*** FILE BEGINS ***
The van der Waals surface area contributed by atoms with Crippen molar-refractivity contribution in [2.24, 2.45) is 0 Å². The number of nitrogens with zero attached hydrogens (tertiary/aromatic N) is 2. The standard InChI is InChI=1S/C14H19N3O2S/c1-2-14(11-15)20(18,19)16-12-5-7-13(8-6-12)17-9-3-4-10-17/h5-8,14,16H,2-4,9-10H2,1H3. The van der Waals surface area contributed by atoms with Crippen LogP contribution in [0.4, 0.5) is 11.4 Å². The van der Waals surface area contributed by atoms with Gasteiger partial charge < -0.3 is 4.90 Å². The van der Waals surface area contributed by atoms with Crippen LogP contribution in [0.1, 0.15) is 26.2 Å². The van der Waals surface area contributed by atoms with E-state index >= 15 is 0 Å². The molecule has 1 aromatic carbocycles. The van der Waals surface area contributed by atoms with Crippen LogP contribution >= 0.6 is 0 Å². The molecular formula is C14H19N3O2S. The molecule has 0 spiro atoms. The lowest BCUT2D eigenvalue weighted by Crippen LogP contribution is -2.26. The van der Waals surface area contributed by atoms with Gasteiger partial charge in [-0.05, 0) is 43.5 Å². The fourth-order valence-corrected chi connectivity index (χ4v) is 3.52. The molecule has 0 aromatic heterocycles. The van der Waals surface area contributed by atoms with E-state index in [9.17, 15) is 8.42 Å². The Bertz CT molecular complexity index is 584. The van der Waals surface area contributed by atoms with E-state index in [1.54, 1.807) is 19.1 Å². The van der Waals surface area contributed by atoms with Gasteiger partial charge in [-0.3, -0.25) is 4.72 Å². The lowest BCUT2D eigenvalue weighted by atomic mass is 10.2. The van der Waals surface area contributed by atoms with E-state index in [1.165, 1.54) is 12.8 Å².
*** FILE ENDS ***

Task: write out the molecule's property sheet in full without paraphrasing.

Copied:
The van der Waals surface area contributed by atoms with Crippen molar-refractivity contribution in [2.24, 2.45) is 0 Å². The number of nitrogens with zero attached hydrogens (tertiary/aromatic N) is 2. The standard InChI is InChI=1S/C14H19N3O2S/c1-2-14(11-15)20(18,19)16-12-5-7-13(8-6-12)17-9-3-4-10-17/h5-8,14,16H,2-4,9-10H2,1H3. The van der Waals surface area contributed by atoms with Crippen LogP contribution in [0.4, 0.5) is 11.4 Å². The van der Waals surface area contributed by atoms with Gasteiger partial charge < -0.3 is 4.90 Å². The van der Waals surface area contributed by atoms with Crippen LogP contribution in [0.1, 0.15) is 26.2 Å². The van der Waals surface area contributed by atoms with E-state index >= 15 is 0 Å². The molecule has 1 aromatic carbocycles. The van der Waals surface area contributed by atoms with Crippen LogP contribution >= 0.6 is 0 Å². The molecular formula is C14H19N3O2S. The molecule has 0 spiro atoms. The lowest BCUT2D eigenvalue weighted by Crippen LogP contribution is -2.26. The van der Waals surface area contributed by atoms with Gasteiger partial charge in [-0.05, 0) is 43.5 Å². The fourth-order valence-corrected chi connectivity index (χ4v) is 3.52. The molecule has 0 aromatic heterocycles. The van der Waals surface area contributed by atoms with E-state index in [9.17, 15) is 8.42 Å². The Bertz CT molecular complexity index is 584. The van der Waals surface area contributed by atoms with E-state index in [1.54, 1.807) is 19.1 Å². The van der Waals surface area contributed by atoms with Gasteiger partial charge in [-0.3, -0.25) is 4.72 Å². The lowest BCUT2D eigenvalue weighted by atomic mass is 10.2. The van der Waals surface area contributed by atoms with E-state index in [1.165, 1.54) is 12.8 Å².